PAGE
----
IPMA International Project Management Association
21 November 2016 / 8:08

Megaprojects that we admire

Today we are witnessing an explosion in the number of $1 billion+ projects with some, like the artificial archipelago being built in Azerbaijan, Turkey’s massive Urban Renewal project in Istanbul, and the new construction of Masjid Al Haram in Saudi Arabia each exceeding $100 billion.

But, there is a common perception that megaprojects are not only difficult, but often unsuccessful. Whether megaprojects succeed or fail and the ways in which they do so are important for a variety of reasons. A successful megaproject can spur economic growth in LDCs, while a failure can set development back for years (Merrow, 2011). The development of megaproject management as a new profession in project management has increased the attention given to the leadership and professional development megaproject research since 2006. Total global megaproject spending is assessed at US$6 to US$9 trillion annually, or 8% of the total global gross domestic product (GDP), which denotes the biggest investment boom in human history (Flyvbjerg, 2014). Rapid global urbanization has triggered another round of investment boom in megaprojects. The success of these projects is so important to their sponsors that firms and even governments could collapse if they failed. Finally, megaproject are usually long projects; so there is ample time for things that affect project outcomes to change, and there is less likelihood of maintaining continuity in project management. Megaprojects, even when highly successful, are difficult projects (Merrow, 1988). Recent EU Cost Megaprojects research concluded that these are the characteristics of megaprojects: colossal, captivating, costly, controversial and complex (Brooks, 2015). The media’s current interest in the issue of cost overrun is associated with the cost-efficiency issue: cost overruns imply wastage of public resources that could have been otherwise used for productive purposes elsewhere. Another issue is of course that if the initial cost estimation of major projects with large cost overrun had been accurate and realistic, they might not have been implemented and more viable projects could have got priority (Magnusen and Samset, 2005).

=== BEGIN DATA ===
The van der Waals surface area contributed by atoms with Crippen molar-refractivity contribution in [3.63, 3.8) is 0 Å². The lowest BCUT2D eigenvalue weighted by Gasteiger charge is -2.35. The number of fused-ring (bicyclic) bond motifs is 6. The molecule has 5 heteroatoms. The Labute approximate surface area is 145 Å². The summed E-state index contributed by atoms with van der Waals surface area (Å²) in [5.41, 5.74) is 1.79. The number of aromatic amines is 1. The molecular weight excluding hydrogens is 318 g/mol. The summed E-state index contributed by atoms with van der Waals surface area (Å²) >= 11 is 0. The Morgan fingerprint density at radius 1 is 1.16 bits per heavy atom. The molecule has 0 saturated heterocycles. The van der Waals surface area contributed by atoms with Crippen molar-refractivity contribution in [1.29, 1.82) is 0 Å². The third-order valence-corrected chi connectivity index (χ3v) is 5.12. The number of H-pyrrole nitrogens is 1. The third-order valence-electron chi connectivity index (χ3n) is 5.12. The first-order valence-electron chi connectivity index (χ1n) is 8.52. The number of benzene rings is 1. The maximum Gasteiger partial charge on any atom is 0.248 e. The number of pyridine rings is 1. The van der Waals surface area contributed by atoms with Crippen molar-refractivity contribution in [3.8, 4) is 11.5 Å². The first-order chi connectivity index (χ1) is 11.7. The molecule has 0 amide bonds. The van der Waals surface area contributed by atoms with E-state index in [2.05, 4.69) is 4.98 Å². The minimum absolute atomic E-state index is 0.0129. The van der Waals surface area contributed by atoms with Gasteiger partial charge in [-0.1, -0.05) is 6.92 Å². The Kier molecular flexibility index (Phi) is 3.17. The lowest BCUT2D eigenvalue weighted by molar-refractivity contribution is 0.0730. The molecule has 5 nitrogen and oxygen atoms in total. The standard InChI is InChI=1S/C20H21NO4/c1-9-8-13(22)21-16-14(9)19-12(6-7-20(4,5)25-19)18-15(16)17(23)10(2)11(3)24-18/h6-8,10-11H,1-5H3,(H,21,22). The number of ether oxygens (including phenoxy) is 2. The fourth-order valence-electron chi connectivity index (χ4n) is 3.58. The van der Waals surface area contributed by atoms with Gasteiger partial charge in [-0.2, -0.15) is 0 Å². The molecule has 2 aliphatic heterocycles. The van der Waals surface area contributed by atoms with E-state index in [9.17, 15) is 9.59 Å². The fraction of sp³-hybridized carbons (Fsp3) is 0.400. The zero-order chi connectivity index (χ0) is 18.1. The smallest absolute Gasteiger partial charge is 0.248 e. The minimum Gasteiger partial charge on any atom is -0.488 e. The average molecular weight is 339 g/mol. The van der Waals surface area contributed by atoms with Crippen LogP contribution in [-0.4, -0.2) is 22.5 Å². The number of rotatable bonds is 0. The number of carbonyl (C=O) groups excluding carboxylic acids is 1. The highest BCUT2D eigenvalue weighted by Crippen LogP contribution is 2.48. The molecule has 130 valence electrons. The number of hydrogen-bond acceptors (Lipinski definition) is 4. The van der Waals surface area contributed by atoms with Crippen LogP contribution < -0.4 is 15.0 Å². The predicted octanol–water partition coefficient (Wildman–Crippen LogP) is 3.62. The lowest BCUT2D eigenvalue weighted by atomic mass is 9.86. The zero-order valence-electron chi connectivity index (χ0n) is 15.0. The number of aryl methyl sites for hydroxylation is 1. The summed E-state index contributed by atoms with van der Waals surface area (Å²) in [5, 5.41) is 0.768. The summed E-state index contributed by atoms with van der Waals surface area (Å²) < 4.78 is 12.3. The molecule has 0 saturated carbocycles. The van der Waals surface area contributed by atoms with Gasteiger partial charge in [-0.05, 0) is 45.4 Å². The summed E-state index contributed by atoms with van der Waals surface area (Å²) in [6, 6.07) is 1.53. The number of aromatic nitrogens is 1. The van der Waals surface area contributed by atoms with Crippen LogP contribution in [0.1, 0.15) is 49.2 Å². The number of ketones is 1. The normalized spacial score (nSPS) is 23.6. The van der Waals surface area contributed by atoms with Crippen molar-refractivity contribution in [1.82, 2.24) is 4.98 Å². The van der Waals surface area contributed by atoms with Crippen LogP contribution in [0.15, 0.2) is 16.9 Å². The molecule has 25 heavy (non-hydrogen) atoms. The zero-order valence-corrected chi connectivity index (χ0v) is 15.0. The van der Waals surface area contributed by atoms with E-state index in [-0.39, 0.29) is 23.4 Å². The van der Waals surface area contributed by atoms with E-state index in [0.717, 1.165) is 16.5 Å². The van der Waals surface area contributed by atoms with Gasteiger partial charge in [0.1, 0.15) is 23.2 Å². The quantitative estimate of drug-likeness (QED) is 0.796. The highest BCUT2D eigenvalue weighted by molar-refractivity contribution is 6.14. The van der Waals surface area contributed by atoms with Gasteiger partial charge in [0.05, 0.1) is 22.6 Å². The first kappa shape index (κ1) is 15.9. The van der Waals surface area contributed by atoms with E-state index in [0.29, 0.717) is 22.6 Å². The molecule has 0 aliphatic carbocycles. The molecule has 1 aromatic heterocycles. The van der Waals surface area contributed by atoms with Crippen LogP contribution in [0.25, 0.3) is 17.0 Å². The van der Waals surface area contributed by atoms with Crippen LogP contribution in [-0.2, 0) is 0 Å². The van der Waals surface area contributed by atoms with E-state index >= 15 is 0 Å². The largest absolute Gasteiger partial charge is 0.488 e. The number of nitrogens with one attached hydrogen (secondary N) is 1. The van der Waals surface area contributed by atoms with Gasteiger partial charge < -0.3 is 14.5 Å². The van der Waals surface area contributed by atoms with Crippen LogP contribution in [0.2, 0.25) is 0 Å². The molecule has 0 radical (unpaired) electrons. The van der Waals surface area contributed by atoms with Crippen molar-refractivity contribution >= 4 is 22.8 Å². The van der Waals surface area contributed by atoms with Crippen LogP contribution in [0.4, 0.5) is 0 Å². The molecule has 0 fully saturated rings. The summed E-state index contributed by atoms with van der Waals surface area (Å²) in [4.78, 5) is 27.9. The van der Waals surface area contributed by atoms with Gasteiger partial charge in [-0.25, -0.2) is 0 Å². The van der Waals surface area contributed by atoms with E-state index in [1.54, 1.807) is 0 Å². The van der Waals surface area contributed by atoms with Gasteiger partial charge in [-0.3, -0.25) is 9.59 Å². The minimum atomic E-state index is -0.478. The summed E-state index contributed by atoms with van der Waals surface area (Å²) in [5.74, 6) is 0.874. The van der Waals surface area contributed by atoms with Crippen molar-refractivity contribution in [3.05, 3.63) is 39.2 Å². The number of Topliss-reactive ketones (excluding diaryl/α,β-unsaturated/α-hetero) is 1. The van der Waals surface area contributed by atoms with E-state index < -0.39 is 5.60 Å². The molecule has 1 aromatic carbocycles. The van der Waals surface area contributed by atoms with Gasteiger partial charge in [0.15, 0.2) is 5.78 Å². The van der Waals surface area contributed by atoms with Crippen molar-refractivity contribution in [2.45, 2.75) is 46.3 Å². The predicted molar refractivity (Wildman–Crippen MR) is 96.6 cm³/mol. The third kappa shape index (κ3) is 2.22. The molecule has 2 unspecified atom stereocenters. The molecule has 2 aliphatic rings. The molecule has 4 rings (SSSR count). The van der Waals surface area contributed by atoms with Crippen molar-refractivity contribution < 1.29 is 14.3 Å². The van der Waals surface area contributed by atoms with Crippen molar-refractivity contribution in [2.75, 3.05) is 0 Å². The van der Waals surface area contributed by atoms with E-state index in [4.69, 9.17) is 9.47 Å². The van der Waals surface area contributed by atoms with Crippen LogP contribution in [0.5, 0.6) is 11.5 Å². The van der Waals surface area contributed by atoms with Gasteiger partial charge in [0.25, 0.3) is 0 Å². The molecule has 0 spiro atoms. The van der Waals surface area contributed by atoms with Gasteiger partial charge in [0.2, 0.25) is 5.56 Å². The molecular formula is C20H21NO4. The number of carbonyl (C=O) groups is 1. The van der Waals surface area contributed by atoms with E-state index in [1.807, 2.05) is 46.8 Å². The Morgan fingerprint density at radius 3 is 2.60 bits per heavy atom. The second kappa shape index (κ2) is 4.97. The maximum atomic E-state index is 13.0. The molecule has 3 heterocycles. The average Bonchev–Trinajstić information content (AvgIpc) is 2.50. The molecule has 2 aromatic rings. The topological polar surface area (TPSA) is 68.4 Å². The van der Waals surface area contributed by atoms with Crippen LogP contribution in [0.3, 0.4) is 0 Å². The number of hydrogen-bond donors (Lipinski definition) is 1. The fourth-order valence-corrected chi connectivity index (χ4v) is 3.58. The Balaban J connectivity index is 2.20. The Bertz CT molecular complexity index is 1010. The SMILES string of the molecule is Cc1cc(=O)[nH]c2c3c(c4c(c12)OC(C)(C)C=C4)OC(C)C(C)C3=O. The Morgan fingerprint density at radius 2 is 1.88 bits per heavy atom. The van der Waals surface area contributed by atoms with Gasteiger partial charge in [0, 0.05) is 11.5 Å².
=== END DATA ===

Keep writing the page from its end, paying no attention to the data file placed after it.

Ten of the world’s most impressive megaprojects currently include:

  • Dubai World Central Airport (United Arab Emirates),
  • Songdo International Business District (South Korea),
  • Tokyo-Osaka Maglev Train (Japan) Masdar City (United Arab Emirates),
  • The Grand Canal (Nicaragua),
  • National Trunk Highway System (China),
  • International Thermonuclear Experimental Reactor [ITER] – Fusion (France),
  • World’s Tallest Building (Azerbaijan),
  • Delhi-Mumbai Industrial Corridor (India),
  • King Abdullah Economic City (Saudi Arabia).

To ensure that the project is managed well here authors address competence of managing projects. As more organisations adopt project management approaches and the demand for project managers grows, there is increasing interest in the competence of project managers and standards for development and assessment of project management competence (Crawford, 2005). Competence has its origins in the latin word ‘Competentia’ which means “authorised to judge” as well as “has the right to speak”. Competent project managers are important to orchestrate project activities (IPMA, 2006). If we do increase our infrastructure spending to $9 trillion per year, megaprojects will rise in importance from roughly 8% of global GDP to close to 24% factoring in all the spinoff economies, and the world will be in the great demand for competent megaproject managers. Those are the megaprojects that we admire, the ones that are both economic and inspirational in the same time.


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Author of this post

Sandra currently works as Assistant to the IPMA President and Executive Director. Since joining IPMA in 2012, Sandra worked in FMCG sector for Procter&Gamble. She holds Master in Economics from Faculty of Economics and Business, University of Zagreb. After graduation she continued at the same University the doctoral programme in Business Economics. Her particular research interest is behavioral economics.